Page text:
Article describes multiple central line failures in one child

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However device failure and complications rates are high.Over 2½ years, a child requiring parenteral nutrition and associated vascular access dependency due to ‘short gut syndrome’ (intestinal failure secondary to gastroschisis and resultant significant bowel resection) had ten CVADs inserted, with ninesubsequently failing” Ullman et al (2017).

Abstract:

Central venous access devices (CVADs) form an important component of modern paediatric healthcare, especially for children with chronic health conditions such as cancer or gastrointestinal disorders. However device failure and complications rates are high.Over 2½ years, a child requiring parenteral nutrition and associated vascular access dependency due to ‘short gut syndrome’ (intestinal failure secondary to gastroschisis and resultant significant bowel resection) had ten CVADs inserted, with ninesubsequently failing.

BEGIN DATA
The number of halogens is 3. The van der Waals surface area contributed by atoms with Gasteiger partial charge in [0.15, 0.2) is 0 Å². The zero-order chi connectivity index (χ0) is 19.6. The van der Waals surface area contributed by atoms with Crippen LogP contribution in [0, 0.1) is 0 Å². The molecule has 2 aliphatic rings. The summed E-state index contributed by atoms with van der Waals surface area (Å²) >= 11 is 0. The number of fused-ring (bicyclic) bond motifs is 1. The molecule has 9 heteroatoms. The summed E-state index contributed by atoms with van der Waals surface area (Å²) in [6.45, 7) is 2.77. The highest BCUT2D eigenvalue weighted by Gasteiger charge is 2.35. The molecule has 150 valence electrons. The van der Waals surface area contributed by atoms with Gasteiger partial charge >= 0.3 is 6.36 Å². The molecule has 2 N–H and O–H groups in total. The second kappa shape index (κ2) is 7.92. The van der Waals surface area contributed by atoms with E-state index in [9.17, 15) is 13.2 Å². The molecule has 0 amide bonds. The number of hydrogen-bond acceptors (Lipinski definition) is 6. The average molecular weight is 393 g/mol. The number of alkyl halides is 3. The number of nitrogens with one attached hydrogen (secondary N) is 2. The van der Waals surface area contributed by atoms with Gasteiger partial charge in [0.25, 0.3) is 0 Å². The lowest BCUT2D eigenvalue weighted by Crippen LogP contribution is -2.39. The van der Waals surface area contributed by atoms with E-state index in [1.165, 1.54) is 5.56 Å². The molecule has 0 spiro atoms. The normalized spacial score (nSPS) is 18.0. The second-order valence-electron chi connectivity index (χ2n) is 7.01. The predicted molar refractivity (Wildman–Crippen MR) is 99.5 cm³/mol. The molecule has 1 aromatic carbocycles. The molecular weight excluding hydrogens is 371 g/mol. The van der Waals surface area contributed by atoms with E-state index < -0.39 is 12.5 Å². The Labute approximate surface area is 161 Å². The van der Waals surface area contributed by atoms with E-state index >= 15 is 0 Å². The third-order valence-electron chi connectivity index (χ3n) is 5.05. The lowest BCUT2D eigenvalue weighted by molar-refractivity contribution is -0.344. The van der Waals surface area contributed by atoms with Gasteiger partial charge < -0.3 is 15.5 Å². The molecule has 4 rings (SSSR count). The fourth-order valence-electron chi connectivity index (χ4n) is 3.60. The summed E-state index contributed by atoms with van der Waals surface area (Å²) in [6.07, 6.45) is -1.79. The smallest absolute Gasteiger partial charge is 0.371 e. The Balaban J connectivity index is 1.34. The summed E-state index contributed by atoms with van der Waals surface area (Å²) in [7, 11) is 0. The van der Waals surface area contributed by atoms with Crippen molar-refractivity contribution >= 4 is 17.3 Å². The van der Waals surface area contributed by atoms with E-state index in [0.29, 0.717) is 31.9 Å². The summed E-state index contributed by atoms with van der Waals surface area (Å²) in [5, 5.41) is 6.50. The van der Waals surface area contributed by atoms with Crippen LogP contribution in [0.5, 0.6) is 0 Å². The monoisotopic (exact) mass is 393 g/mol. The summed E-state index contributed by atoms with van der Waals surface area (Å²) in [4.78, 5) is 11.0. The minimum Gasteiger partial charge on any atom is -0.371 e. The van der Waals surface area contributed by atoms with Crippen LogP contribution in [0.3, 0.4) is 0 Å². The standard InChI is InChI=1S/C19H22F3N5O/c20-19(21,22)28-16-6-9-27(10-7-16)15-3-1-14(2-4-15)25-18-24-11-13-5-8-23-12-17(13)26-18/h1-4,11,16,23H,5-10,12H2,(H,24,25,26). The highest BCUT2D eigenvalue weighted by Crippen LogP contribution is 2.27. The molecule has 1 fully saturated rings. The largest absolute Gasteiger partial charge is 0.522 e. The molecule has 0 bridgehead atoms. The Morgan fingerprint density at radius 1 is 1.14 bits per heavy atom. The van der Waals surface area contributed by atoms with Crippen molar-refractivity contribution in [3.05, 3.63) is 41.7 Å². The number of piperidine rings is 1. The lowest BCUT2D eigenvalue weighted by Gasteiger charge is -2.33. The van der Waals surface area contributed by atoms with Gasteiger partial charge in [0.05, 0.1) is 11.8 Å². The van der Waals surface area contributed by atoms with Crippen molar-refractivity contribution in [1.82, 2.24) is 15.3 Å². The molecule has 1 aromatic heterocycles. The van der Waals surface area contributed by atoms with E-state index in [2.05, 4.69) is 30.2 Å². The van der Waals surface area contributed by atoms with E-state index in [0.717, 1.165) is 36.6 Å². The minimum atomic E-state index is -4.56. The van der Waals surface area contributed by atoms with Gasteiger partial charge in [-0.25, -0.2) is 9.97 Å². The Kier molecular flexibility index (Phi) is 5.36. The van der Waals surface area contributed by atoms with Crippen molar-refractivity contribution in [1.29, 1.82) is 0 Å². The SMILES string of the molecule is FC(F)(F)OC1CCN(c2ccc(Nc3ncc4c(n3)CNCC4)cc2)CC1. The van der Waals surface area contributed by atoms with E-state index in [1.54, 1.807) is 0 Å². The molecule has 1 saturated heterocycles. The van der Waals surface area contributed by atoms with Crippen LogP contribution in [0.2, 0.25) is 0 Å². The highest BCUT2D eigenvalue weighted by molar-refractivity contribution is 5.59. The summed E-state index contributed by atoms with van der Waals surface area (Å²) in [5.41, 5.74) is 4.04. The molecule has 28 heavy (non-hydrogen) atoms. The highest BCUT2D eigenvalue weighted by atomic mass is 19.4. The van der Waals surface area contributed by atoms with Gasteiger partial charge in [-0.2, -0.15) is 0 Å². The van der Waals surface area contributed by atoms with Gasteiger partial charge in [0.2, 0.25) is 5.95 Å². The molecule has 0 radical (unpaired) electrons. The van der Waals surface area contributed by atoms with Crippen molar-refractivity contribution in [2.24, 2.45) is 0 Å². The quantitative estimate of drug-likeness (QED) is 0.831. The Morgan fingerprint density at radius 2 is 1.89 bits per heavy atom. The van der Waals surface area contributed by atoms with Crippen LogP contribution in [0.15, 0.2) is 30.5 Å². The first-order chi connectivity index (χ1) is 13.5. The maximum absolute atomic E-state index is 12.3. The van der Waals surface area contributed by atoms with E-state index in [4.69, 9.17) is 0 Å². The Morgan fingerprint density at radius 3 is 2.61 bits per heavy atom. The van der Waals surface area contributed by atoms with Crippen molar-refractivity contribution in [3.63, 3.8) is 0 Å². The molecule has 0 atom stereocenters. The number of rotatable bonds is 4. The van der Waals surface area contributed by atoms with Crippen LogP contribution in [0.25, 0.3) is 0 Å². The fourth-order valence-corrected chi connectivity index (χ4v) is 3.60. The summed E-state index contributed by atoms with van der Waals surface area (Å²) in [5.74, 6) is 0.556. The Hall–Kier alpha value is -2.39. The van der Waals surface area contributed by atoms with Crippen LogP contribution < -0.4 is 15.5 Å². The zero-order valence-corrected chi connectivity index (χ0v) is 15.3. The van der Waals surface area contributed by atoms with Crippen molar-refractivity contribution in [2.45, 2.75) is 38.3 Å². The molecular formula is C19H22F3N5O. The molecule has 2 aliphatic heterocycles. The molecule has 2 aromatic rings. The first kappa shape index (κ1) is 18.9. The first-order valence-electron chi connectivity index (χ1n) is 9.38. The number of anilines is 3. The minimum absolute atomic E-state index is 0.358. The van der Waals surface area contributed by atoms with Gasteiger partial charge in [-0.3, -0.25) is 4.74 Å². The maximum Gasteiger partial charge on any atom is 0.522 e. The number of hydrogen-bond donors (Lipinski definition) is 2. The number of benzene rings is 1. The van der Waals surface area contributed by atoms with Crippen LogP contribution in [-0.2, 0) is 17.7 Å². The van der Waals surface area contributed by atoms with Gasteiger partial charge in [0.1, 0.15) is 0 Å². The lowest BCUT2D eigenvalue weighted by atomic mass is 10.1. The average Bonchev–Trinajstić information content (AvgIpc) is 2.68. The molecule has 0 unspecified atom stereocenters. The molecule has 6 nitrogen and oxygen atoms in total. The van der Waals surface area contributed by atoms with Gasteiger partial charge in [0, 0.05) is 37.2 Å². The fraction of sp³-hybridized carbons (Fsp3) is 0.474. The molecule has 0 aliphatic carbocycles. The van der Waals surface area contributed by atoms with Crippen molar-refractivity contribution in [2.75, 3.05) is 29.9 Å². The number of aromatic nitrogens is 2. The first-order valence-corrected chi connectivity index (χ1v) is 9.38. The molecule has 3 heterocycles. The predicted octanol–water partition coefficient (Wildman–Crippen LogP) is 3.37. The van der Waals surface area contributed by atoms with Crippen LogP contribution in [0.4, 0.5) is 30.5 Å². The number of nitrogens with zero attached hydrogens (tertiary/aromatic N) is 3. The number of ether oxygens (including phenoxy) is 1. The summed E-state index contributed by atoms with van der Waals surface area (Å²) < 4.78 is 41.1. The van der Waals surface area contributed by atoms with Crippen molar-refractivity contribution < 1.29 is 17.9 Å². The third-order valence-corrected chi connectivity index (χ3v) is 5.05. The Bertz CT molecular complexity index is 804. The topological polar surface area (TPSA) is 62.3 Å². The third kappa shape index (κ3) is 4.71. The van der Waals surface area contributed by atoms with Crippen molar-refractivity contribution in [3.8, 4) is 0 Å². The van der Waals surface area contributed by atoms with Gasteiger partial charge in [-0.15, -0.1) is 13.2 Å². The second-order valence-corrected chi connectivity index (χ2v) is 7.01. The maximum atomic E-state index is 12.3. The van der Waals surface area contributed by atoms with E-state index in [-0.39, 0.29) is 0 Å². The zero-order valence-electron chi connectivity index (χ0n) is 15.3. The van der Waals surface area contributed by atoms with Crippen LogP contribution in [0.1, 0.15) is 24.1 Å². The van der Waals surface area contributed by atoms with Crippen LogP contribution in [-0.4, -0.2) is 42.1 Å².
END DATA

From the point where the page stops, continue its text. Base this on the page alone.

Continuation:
This resulted in multiple anaesthetics, invasive procedures, injuries, vascular depletion, interrupted nutrition, delayed treatment and substantial healthcare costs. A conservative estimate of the institutional costs for each insertion, or rewiring, of her tunnelled CVAD was $A10 253 (2016 Australian dollars).These complications and device failures had significant negative impact on the child and her family. Considering the commonality of conditions requiring prolonged vascular access, these failures also have a significant impact on international health service costs.

Reference:

Ullman, A.J., Kleidon, T., Cooke, M. and Rickard, C.M. (2017) Substantial harm associated with failure of chronic paediatric central venous access devices. BMJ Case Reports. July 6th.

doi: 10.1136/bcr-2016-218757.

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